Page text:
My favorite way to eat these preserves is on a grilled cheese sandwich. Especially one made with a sharp cheddar and fresh sourdough. In fact, that may be my favorite sandwich of all time. —SavvyJulie
apple cider vinegar
In This Recipe
In a food processor or blender, blend the tomatoes until mostly smooth.
Mix the tomato puree with the rest of the ingredients in a large stockpot. Heat over medium-high heat and bring to a boil. Reduce the heat and allow to simmer for about an hour, or until the preserves will mound on the back of a spoon without sliding off. Use an immersion blender to smooth out the preserves.
Savvy Tip: If you don’t have an immersion blender, you can process the preserves in batches in a food processor or blender. Alternatively, don’t blend the preserves any further, and enjoy the more chunky preserves.
While the preserves cook, prepare for canning. Wash the jars and flat lids with hot, soapy water. Put the jars in the canning pot and fill the pot with hot water. Heat over medium-high heat to keep the jars hot. Place the lids in a heat-proof bowl.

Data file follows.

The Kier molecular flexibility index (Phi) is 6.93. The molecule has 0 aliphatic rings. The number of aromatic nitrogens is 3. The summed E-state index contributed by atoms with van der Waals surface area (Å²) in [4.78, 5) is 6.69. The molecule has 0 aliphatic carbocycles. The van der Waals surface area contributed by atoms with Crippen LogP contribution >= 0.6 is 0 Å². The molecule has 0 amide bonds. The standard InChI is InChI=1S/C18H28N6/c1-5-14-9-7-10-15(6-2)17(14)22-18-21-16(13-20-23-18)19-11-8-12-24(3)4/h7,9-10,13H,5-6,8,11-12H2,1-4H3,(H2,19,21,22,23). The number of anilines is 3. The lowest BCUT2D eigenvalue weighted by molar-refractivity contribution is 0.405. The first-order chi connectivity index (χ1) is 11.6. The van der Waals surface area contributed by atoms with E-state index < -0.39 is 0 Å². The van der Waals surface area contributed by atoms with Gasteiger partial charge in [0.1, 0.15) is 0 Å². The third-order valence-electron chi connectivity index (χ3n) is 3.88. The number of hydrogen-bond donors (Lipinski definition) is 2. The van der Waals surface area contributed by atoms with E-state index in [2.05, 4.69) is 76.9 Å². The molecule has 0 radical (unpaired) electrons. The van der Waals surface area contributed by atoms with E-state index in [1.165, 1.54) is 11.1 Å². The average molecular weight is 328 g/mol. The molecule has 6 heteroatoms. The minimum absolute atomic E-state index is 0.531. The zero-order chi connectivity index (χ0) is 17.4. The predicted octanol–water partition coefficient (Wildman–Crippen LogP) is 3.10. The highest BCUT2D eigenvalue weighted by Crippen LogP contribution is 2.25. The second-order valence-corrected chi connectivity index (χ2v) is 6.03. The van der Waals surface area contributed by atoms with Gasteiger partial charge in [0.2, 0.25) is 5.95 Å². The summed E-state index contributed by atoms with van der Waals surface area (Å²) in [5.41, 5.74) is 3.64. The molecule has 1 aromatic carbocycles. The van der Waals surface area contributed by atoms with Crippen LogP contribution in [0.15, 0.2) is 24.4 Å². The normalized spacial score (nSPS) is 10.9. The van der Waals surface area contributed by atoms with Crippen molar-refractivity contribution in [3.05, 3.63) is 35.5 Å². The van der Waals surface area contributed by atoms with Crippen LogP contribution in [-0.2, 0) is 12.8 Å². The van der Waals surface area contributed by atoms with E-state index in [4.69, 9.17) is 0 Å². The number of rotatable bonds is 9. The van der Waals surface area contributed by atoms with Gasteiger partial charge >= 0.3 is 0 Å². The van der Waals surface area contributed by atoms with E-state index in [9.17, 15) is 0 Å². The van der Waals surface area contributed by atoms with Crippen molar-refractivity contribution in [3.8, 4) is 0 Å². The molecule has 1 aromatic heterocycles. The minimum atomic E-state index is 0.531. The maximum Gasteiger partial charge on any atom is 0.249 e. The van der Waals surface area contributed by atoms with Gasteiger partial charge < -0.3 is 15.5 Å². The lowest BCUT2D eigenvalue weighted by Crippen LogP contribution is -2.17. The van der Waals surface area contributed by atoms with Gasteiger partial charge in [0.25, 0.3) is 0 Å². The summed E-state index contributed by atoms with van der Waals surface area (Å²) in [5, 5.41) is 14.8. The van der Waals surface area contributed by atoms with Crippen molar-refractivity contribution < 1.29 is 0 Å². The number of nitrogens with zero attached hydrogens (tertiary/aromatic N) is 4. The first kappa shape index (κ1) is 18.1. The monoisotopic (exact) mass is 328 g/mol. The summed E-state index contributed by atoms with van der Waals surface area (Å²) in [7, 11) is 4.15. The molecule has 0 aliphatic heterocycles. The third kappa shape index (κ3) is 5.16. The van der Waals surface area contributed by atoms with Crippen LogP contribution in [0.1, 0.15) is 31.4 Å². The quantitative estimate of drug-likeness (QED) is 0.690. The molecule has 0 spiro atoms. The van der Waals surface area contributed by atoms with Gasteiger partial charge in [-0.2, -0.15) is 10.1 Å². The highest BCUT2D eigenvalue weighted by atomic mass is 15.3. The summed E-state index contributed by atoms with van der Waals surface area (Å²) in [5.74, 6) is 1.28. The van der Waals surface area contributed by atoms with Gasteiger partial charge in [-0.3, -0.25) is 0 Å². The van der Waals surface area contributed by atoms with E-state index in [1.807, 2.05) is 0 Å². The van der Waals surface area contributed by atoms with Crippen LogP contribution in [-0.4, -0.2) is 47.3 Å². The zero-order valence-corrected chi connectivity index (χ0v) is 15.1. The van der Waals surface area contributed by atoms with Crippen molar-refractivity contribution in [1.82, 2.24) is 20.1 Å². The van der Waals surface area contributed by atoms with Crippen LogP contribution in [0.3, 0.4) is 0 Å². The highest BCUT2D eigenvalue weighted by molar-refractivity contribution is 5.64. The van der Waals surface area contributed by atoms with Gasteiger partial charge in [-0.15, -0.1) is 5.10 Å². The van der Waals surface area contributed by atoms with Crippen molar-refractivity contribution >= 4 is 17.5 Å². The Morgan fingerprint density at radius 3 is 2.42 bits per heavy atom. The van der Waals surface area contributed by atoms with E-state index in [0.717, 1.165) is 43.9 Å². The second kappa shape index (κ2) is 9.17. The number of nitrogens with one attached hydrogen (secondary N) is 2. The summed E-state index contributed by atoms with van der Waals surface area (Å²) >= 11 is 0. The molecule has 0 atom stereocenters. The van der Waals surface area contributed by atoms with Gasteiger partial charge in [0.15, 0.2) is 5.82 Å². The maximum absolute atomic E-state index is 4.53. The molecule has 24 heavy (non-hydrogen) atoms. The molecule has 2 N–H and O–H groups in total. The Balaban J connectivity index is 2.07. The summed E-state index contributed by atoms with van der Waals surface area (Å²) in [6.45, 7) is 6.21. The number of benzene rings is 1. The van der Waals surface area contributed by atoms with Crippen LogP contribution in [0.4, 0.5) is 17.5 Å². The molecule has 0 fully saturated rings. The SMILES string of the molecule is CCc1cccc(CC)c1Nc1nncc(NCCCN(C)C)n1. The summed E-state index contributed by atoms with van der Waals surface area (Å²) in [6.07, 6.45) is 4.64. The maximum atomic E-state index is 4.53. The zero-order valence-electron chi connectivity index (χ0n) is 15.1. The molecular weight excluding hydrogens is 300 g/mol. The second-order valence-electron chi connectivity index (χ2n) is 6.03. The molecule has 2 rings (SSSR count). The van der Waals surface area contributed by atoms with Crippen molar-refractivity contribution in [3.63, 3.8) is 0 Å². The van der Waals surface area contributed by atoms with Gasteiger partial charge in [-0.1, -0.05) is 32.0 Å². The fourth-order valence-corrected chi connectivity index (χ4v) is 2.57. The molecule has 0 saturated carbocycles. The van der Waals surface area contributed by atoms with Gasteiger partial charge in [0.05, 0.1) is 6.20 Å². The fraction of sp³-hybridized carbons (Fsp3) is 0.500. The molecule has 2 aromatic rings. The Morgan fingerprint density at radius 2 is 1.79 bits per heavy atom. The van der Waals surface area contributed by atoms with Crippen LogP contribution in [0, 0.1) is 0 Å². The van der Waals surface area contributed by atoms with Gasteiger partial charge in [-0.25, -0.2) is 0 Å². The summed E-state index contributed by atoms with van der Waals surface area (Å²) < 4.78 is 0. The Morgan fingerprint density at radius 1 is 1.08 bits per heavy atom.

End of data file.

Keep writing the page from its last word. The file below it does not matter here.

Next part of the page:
When the preserves are almost done, move some of the boiling water from the canning pot into the heat-proof bowl containing the lids. Line the hot jars up on a folded towel, then pour the water out of the heat-proof bowl and off the lids.
Fill the jars with preserves up to ¼” below the rim. Use a clean towel to wipe any preserves off the rims, then top each jar with a lid and a tightened ring.
Place the jars back in the canning pot and make sure they are covered by at least 1 inch of water. Bring to a boil and process for 15 minutes. Place the jars on a folded towel and allow to sit, undisturbed, for 24 hours. Check the seals of the lids after 1 hour. If a seal has not formed, refrigerate the jar immediately.